NOT FOR PUBLICATION UNITED STATES DISTRICT COURT DISTRICT OF NEW JERSEY CAMDEN VICINAGE ________________________ WILLIAM BURDETTE, Petitioner, v. WARDEN J. HOLLINGSWORTH, Respondent. ________________________ : : : : : : : : : : : Civ. No. 16-142 (RMB) OPINION BUMB, United States District Judge Petitioner filed a Petition for Writ of Habeas Corpus pursuant to 28 U.S.C. § 2241 (Pet., ECF No. 1), seeking relief from expulsion from the Residential Drug Abuse Program (“RDAP”) at FCI Fort Dix, and transfer to another facility. 15.) Respondent filed a Response, opposing (Pet. at habeas relief. (Government’s Response to Petition for Habeas Corpus Pursuant to 28 U.S.C. § 2241 (“Gov’t Resp.”, ECF No. 5.) Reply. I. Petitioner filed a (Petr’s Reply, ECF No. 6.) BACKGROUND Petitioner was sentenced on June 20, 2008, in the United States District Court for the District of Maryland, to a prison term of 135-months with supervised release for life, upon conviction for transportation of child pornography in interstate     and foreign commerce by means of computer, in violation of 18 U.S.C. § 2256. United States v. Burdette, No. 07 Cr. 318 (D. Md.) (Docket No. 27). Petitioner is presently confined in FCI Ft. Dix. (Pet., ECF No. 1 at 2.) Assuming the maximum possible good-conduct time, his projected release date is May 16, 2018. (Declaration of Tara Moran (“Moran Decl.)”, ECF No. 5-2, Ex. 1.) On June 11, 2014, Petitioner signed a document entitled “Agreement to Participate in a Bureau of Prisons Residential Drug Abuse Treatment Program.” (Declaration of Joshua Houseman “Houseman Decl.”), ECF No. 5-1, ¶3; Ex. 2.) participate participate in in RDAP, Petitioner treatment was activities, By agreeing to expected refrain to from fully disruptive behavior, and follow all BOP policies, rules, and regulations. (Id.) If he withdrew or was expelled from RDAP, the Agreement contained a warning that he would lose all incentives, including any potential early release. (Id.) Petitioner also signed the RDAP “Code of Conduct,” which warned that Petitioner could be expelled for unacceptable behavior. Prior Petitioner to beginning signed Expectations,” the which the program, “Residential notified (Id., ¶4; Ex. 3.) him on March Drug Abuse that he was 23, 2015, Program Phase required to demonstrate specific behavioral changes to successfully complete RDAP. (Id., ¶4; Ex. 4.) He commenced RDAP on April 3, 2015. (Id., ¶5; Ex. 1.) 2      On July 15, 2015, Petitioner met with the RDAP clinical team to discuss his lack of progress in treatment. Decl., ¶6; Ex. 5.) responsibility, The team entitlement, emphasized his justification, (Houseman “isolation, mollification, communication deficits, poor/aggressive body language, struggle with being receptive, Petitioner was behaviors. (Id.) and confronted social by rule staff breaking.” and peers (Id.) for these He tended not to interact with a majority of the community, limiting himself to a few peers all of whom had similar behaviors, criminal tendencies, and beliefs. (Id.) The following actions were taken: (1) he was given a wristband to signify he was struggling with the program; (2) he was given a formal warning; and (3) additional activities were added to his treatment plan. On July (Id.) 24, 2015, Petitioner led a discussion group, asking for feedback on his negative behaviors. in his (Id., ¶7; Ex. 6.) The group gave Petitioner examples of his behavior, including isolation, entitlement, and poor investment in treatment. (Id.) His reaction was to rebut or challenge his peers. (Id.) This information was relayed to the rest of the BOP drug treatment staff. (Id.) The clinical staff again met with Petitioner on July 30, 2015. (Id. ¶8; Ex. 7, 8.) They noted that Petitioner had not demonstrated progress and had not met expectations in any area 3      of treatment. (Id.) Therefore, the clinical team determined that appropriate RDAP was not for Petitioner, and they encouraged him to seek nonresidential substance abuse treatment, as well as sex offender treatment. (Houseman Decl., Ex. 7.) Petitioner was expelled from RDAP on July 30, 2015. (Id.) The drug abuse program coordinator explained: The inmate has failed to show progress in his treatment despite being given feedback on his behaviors. He was given a formal formal [sic] warning with additional treatment activities to address his manipulation, and continued to display the same behaviors after completing the activities. He has received unfavorable 60day reviews and continues to show limited or no behavioral application. He takes no responsibility for his actions. At this time Mr. Burdette is expelled form [sic] RDAP. He is encouraged to seek out Non-residential drug abuse treatment services while on the compound. He can reapply for RDAP after 90 days if he wishes. (Id., Ex. 8.) On August 18, 2015, Petitioner “Informal Resolution Form.” BP-8, Petitioner asked submitted a Form (Moran Decl. ¶5; Ex. 2.) for readmission to RDAP BP-8 In the “at an accommodating institution where all activities are on one level. I am a chronic care inmate, medically prohibited from climbing and reliant on a wheelchair/walker to travel any distance. The limitations were contributing and aggravating factors in my expulsion.” 4    (Moran   Decl.; Ex. 2.) A BOP counselor responded on September 20, 2015, stating that Petitioner was expelled because of his poor performance, not his medical issues. (Moran Decl., Ex. 2.) The counselor also noted that Petitioner could re-apply to the program after 90 days, and that the program took place on the first floor, so Petitioner’s limitations were not an impediment. (Id.) Petitioner submitted an appeal to the warden on Form BP-9. (Moran Decl., ¶6; Ex. 3.) because BOP regulations The appeal was rejected as untimely, provide that a Form BP-9 must submitted within 20 days of the event complained of. be (Id.) Petitioner appealed to the Regional Director, and then the BOP General Counsel’s office. (Moran Decl., ¶7; Ex. 4 & 5.) Both appeals were rejected, but not denied, based on untimeliness. (Id.) II. DISCUSSION A. RDAP The BOP is charged with making available “appropriate substance abuse treatment for each prisoner the [BOP] determines has a treatable condition of substance addiction or abuse.” 18 U.S.C. § 3621(e). Subject to the availability of appropriations, the BOP must provide residential substance abuse treatment for 3621(e)(1)(C). all “eligible” 18 U.S.C. § As an incentive for successful completion of the 5    prisoners.   program, the BOP may, in its discretion, reduce the sentence of a prisoner convicted of a nonviolent offense by up to one year. 18 U.S.C. § 3621(e)(2)(B). The BOP has promulgated statutory requirements. regulations to implement the 28 C.F.R. § 550.53 (effective March 16, 2009) provides that the inmate must have a “verifiable substance use disorder,” 28 C.F.R. § 550.53(b)(1), and that the “Drug Abuse Program Coordinator decides whether to place inmates in RDAP.” 28 C.F.R. § 550.53(e). BOP Program Statement 5330.11 governs application of RDAP placement. BOP Program Statement 5330.11 2.5.12(d)(1)1 § provides, “[i]nmates may be removed from the program by the Drug Abuse Program Coordinator because of disruptive behavior related to the program or unsatisfactory progress in treatment.” Inmates ordinarily will be given one “formal warning” before expulsion. Id. § 2.5.12(d)(2). BOP staff will often provide an inmate with at least one treatment intervention prior to removal. B. Id. Exhaustion of Administrative Remedies “Federal prisoners are ordinarily required to exhaust their administrative remedies before petitioning for a writ of habeas corpus pursuant to § 2241.” Moscato v. Federal Bureau of Prisons, 98 F.3d 757, 760 (3d Cir. 1996) (citing Bradshaw v.                                                              1 Available at www.BOP.gov. 6      Carlson, 682 F.2d 1050, 1052 (3d Cir. 1981) (per curiam). Exhaustion is not required where the petitioner establishes that it is futile or where the goals of exhaustion would not be met. Cerverizzo v. Yost, 380 F. App’x 115, 116 (3d Cir. 2010) (per curiam). “[A] procedural default generally bars review of a federal habeas corpus petition absent a showing of cause and prejudice.” external rule. See Moscato, 98 F.3d at 761. that impeded efforts to “Cause” is something comply with the procedural Coleman v. Thompson, 501 U.S. 722, 753 (1991). The BOP Administrative Remedy Program is available to inmates confined in institutions operated by the BOP for “review of an issue which relates to any aspect of their confinement.” 28 C.F.R. § 542.10. For the first step, an inmate must attempt to informally 542.13. resolve the dispute with staff. 28 C.F.R. § If this fails, the inmate may file an administrative remedy request, Form BP-9, with the warden of the institution, within twenty calendar days of the date of the event giving rise to the complaint. 28 C.F.R. § 542.14. If the warden denies the administrative remedy request, the inmate may file an appeal with the BOP regional director, on Form BP-10, warden’s within response. twenty 28 calendar C.F.R. § days of 542.15. the date If the of the regional director denies the appeal, the inmate may appeal to the general counsel of the Federal Bureau of Prisons, on Form BP-11, within 7      thirty calendar days from the date of the regional director’s response. 28 C.F.R. § 542.15 “Appeal to the General Counsel (Central Office) is the final administrative appeal.” Navarro v. Shartle, Civ. Action No. 13–7613(RMB), 2014 WL 47937, at *1 (D.N.J. Jan. 7, 2014.) Respondent asserts that Petitioner did not properly exhaust because his BP-9 form was not timely. at 17.) (Gov’t Resp., ECF NO. 5 He filed a BP-8 on August 17, 2015, challenging his expulsion from RDAP on July 30, 2015. (Moran Decl., Ex. 2.) The BOP responded on September 20, 2015. (Id.) Petitioner did not file a BP-9 with the warden until October 14, 2015. Decl., Ex. 3.) (Moran Even if the time to respond to the BP-8 is excluded, the BP-9 was still untimely. (Gov’t Resp., ECF No. 5 at 17.) In the petition, Petitioner asserted that BOP staff routinely refuse to issue a BP-9 without proof that a BP-8 was previously filed, which requires waiting for a response with no time limit. (Pet, ECF No. 1 at 7.) Petitioner contends he gave his completed BP-9 form to Counselor Holterman on October 6, 2015, only sixteen days after the BP-8 was denied. (Petr’s Reply, ECF No. 6 at 4-5.) Petitioner cannot access the staff offices on the second floor, so another inmate placed Petitioner’s BP-9 staff wing entrance door on the morning of October 6. 8    under the (Id. at   4.) Petitioner states that any delay in his BP-9 form reaching the warden’s Petitioner. office (Id.) is attributable The BP-10 and to BP-11 BOP staff, forms not were dismissed as untimely, based on rejection of the BP-9. also (Id. at 5.) The record shows that Petitioner attempted to timely file his BP-9 form2 on October 6, 2015, but he was unable to deliver it himself because he is in a wheelchair and did not have access to the staff offices on the second floor. The BOP did not acknowledge receipt of the BP-9 until October 14, 2015. The untimeliness of Petitioner’s BP-9 caused rejection of each of his subsequent requests for an administrative remedy. Thus, Petitioner has shown cause and prejudice, his necessary reliance on another person to personally deliver his BP-9 to staff on the second floor, remedies. C. excusing his failure to properly exhaust his The Court will address Petitioner’s claims. Standard of Judicial Review of Expulsion from RDAP Respondent asserts that the BOP’s individualized determination to expel an inmate from RDAP is not subject to judicial review. (Answer, ECF No. 5 at 13.) If the Court chooses to review the RDAP determination, Respondent contends the decision may only be set aside if it is arbitrary                                                              2 Petitioner signed and dated the BP-9 form on October 5, 2015. (Pet., Ex. E, ECF No. 1-2 at 13.) 9    or   capricious. (Id. at 23.) Additionally, Respondent maintains that prison inmates do not have a protected liberty interest in RDAP participation completing or RDAP; Process claim. The Court in receiving therefore, there a sentence is no reduction constitutional for Due (Id. at 20-21.) agrees that there is no Due Process liberty interest in RDAP participation or a sentence reduction upon RDAP completion. Cir. 2009) See Douvos v. Quintana, 382 F. App’x 119, 122 (3d (finding no protected interest under § 3621(e)); Washington v. Zickefoose, Civ. No. 12-303(RBK), 2012 WL 5247623, at *3 (D.N.J. Oct. 24, 2012) (RBK) (collecting cases); Meachum v. Fano, 427 U.S. 215, 226-28 (1976) (a statute which grants the prison administration discretion does not confer a right on an inmate). Therefore, Petitioner does not have a constitutional challenge to his RDAP expulsion. 18 U.S.C. § 3625, “Inapplicability of the Administrative Procedures Act,” provides that “the provisions of sections 554 and 555 and 701 through 706 of title 5, United States Code, do not apply to the making of any determination, decision, or order under this subchapter.” Although some courts3 have held there is                                                              3 Reeb v. Thomas, 636 F.3d 1224, 1227 (9th Cir. 2011) (“[t]here is no ambiguity in the meaning of 18 U.S.C. § 3625,” . . . “any substantive decision by the BOP to admit a particular prisoner into RDAP, or to grant or deny a sentence reduction for completion of the program, is not reviewable by the district court”); Standifer v. Ledezma, 653 F.3d 1276, 1279 n.3 (10th 10      no judicial review of RDAP determinations under 18 U.S.C. § 3621(e), the Third Circuit has not yet decided the issue. Thorndike v. Hollingsworth, Civ. No. 15-2014(NLH), 2016 See WL 4705443 at *5-6 (D.N.J. Sept. 8, 2016) (collecting cases). 18 U.S.C. 3625 appears to preclude judicial review of a BOP determination under § 3621 to expel a prisoner from an RDAP program. However, because the issue is unsettled in the Third Circuit, the Court will assume it has jurisdiction to review the decision under the arbitrary and capricious standard set forth in the APA at 5 U.S.C. § 706(2). See Anderson v. Schultz, Civ. Action No. 09-4683 (RMB), 2010 WL 5017352, at *4 (D.N.J. Nov. 23, 2010) (  reviewing individual RDAP determinations using the arbitrary, capricious or abuse of discretion standard); Fuentes v. Samuels, Civ. No. 07-2336 (RBK), 2008 WL 442211, at *7 (D.N.J. Feb. 14, 2008) (same). D. Petitioner’s Claims Petitioner contends his failure in the RDAP program was due to his inability to access the upper floors, including the staff alley, game rooms, exercise rooms and inmate dorm rooms.                                                                                                                                                                                                   Cir. 2011) (“To the extent Standifer challenges only the BOP’s decision regarding his eligibility for RDAP participation, his argument is expressly foreclosed by 18 U.S.C. § 3625, which prohibits judicial review under the APA of RDAP placement decisions.”); United States v. Hughes, Crim. No. 06-377-9, 2012 WL 3627466, at *2 n.3 (E.D. Pa. Aug. 23, 2012) (“We lack jurisdiction to review the BOP’s individualized determinations as to RDAP placement and eligibility.”) 11      (Petr’s Reply, ECF No. 6 at 9-10.) Furthermore, in his Reply, Petitioner argued that RDAP staff had resolved to expel him long before they actually did so, motivated by bias because Petitioner was convicted of transportation of child pornography. (Id. at 13, 15-16.) In April 2015, a cellmate reported Petitioner to staff for discussing child pornography. (Id. at 11.) with a locker search, but nothing was found. Staff responded (Id.) Petitioner explained he was only discussing the harshness of sentencing for transportation of child pornography. (Id.) Petitioner notes that by the end of August, all six of the inmates whose lockers were searched for pornography had withdrawn or been expelled from RDAP. (Id. at 12.) According to Petitioner, there were 38 participants in his program, which began on April 6, 2015. (ECF No. 6-1 at 12.) Petitioner does not state how many of those 38 participants dropped out or were expelled by August 2016. This Court finds that the record does not support Petitioner’s belief that he was expelled from RDAP based the pornography investigation and search. First, in none of Petitioner’s administrative remedy requests does he complain that he was expelled based on the pornography allegation and locker search. No. 6-1 at 8-10.) Second, Petitioner did not raise this issue 12    (Petr’s Reply, ECF   in his petition, but only in his reply brief. (ECF No. 1.) Courts need not address arguments raised for the first time in a reply brief. See Marte v. U.S., Civ. Action No. 1307259(SDW), 2015 WL 3629540, at *7 n.4 (collecting cases). Third, three months after starting the treatment program, Petitioner received a warning. (ECF No. 5-1 at 17.) At that point, he had already been confronted by staff members and peers alike for his poor response to treatment in the following areas: isolation, responsibility, mollification, entitlement, communication deficits, justification, poor/aggressive language, unreceptive and social rule breaking. 17.) his body (ECF No. 5-1 at About ten days later, Petitioner received feedback from peers, and they provided “examples of how he tends to manipulate, how he isolates himself from the community, how he is not receptive to any feedback, entitlement, and his poor investment in treatment.” expelled he from “had not treatment.” the met (Id. at 19.) program the phase (Id. at 21.) conclusion that at When Plaintiff was the end expectations in of any July, area of This evidence strongly supports the Petitioner was expelled based on his poor performance in treatment. Petitioner hampered building. by his also lack claims of his access to the in upper treatment was floors the of However, the record shows that all of his treatment 13    progress   and group sessions occurred on the first floor, and all television rooms, computer stations, and laundry facilities are located on the first floor, providing opportunities for peer interactions. (Houseman Decl., ¶9.) Additionally, other inmates with physical limitations have completed RDAP at FCI Fort Dix. (Id.) Petitioner may not have had an unlimited opportunity to interact with other RDAP participants, but the access he was provided was sufficient to allow the interactions required in the program, if he chose to do so. The record shows that Petitioner did not engage others to the extent required to be successful in treatment. with On July 15, 2015, the clinical team noted his tendency to isolate and limit his interactions to a few peers with similar beliefs and tendencies. confronted by treatment on (Houseman peers and several Decl., staff occasions Ex. about 5.) his without He poor showing had response been to improvement. (Id.) On July 24, 2015, his peers provided feedback about his negative behaviors unreceptiveness. make progress described treatment.” as and including isolation, (Id., Ex. 6.) was “highly expelled treatment (Id., Ex. 7.) manipulation and Despite a warning, he did not one week resistant later, in when all he areas was of Therefore, the record supports a rational basis for Dr. Houseman’s decision to expel Petitioner 14      from RDAP for failure attitudes and behaviors. to progress in treatment due to his See 28 C.F.R. § 550.53(g)(1) (the Drug Abuse Program Coordinator may remove inmates from the program due to “unsatisfactory progress in treatment.”) Petitioner also asks the Court transfer him to another RDAP program.4 exclusive jurisdiction to classify to order Respondent “[T]he Bureau has nearly and transfer prisoners.” Beckley v. Miner, 125 F. App’x. 385, 389 (3d Cir. 2005). is when the frivolous or irrational. Id. BOP available has only repeatedly refused BOP’s to denial of a Relief transfer is Petitioner states only that “The to evaluate request on the basis of the content.” Petitioner's transfer (Petr’s Reply, ECF NO. 6 at 17.) The record shows that on July 30, 2015, Petitioner was advised that he could reapply for an RDAP program after ninety days. (Houseman Decl., Ex. 8.) He did not wait 90 days, he asked for a transfer in his BP-8 request on August 19, 2015.                                                              4 Petitioner cites the Americans with Disabilities Act, in support of his request to transfer to a different RDAP program with better wheelchair access. (Pet., ECF NO. 1 at 11-12.) Petitioner, however, was admitted to the RDAP program at FCI Fort Dix, where all treatment was held on the first floor. Therefore, the ADA is not implicated because Petitioner was not denied participation in RDAP due to his confinement in a wheelchair. See Starego v. New Jersey State Interscholastic Athletic Ass'n, 970 F.Supp.2d 303, 309 (D.N.J. 2013) (to succeed on an ADA claim a plaintiff mush show “by reason of his disability, [he] was denied the benefits of, or excluded from participation in, such services, programs, or activities, or was discriminated against by the defendant. . .”) 15      (Pet., Ex. D.) In response, he was informed that he could make a transfer request on October 31, 2015. in the record showing that (Id.) Petitioner There is nothing followed the proper procedure to make a transfer request at the appropriate time. Petitioner has not demonstrated that the rejection request for a transfer was frivolous or irrational. of his Therefore, he is not entitled to relief. III. CONCLUSION For these reasons, in the accompanying Order filed herewith, the Court will deny the petition because the BOP’s decisions to expel Petitioner from the RDAP program and to deny his transfer request were not arbitrary or capricious. s/Renée Marie Bumb RENÉE MARIE BUMB United States District Judge Dated: May 2, 2017 16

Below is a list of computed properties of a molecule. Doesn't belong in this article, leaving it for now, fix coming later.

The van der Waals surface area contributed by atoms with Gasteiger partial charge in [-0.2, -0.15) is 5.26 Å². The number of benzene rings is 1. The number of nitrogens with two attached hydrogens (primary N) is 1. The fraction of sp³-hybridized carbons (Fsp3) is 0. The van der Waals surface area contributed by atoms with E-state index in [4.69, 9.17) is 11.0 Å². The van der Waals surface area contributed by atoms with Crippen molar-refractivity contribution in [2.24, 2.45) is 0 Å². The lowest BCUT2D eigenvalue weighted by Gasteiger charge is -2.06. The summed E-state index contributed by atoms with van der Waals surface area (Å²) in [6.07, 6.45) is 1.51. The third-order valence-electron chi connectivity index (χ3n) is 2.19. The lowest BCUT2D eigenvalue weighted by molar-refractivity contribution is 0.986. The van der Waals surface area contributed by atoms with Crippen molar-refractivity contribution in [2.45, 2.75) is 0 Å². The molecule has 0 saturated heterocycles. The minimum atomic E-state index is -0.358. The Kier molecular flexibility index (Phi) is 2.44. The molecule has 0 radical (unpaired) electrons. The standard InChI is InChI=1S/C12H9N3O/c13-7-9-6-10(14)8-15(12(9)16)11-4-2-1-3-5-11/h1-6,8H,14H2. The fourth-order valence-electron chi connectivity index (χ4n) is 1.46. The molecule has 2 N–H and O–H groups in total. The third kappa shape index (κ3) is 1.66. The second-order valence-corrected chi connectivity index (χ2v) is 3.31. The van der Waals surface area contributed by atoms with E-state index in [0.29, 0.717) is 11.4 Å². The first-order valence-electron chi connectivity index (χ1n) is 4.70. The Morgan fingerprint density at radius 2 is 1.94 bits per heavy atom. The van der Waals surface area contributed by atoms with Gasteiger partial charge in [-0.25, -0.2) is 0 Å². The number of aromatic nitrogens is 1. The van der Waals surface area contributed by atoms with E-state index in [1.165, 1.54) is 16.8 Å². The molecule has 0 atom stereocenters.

Disclaimer: Justia Dockets & Filings provides public litigation records from the federal appellate and district courts. These filings and docket sheets should not be considered findings of fact or liability, nor do they necessarily reflect the view of Justia.

Why Is My Information Online?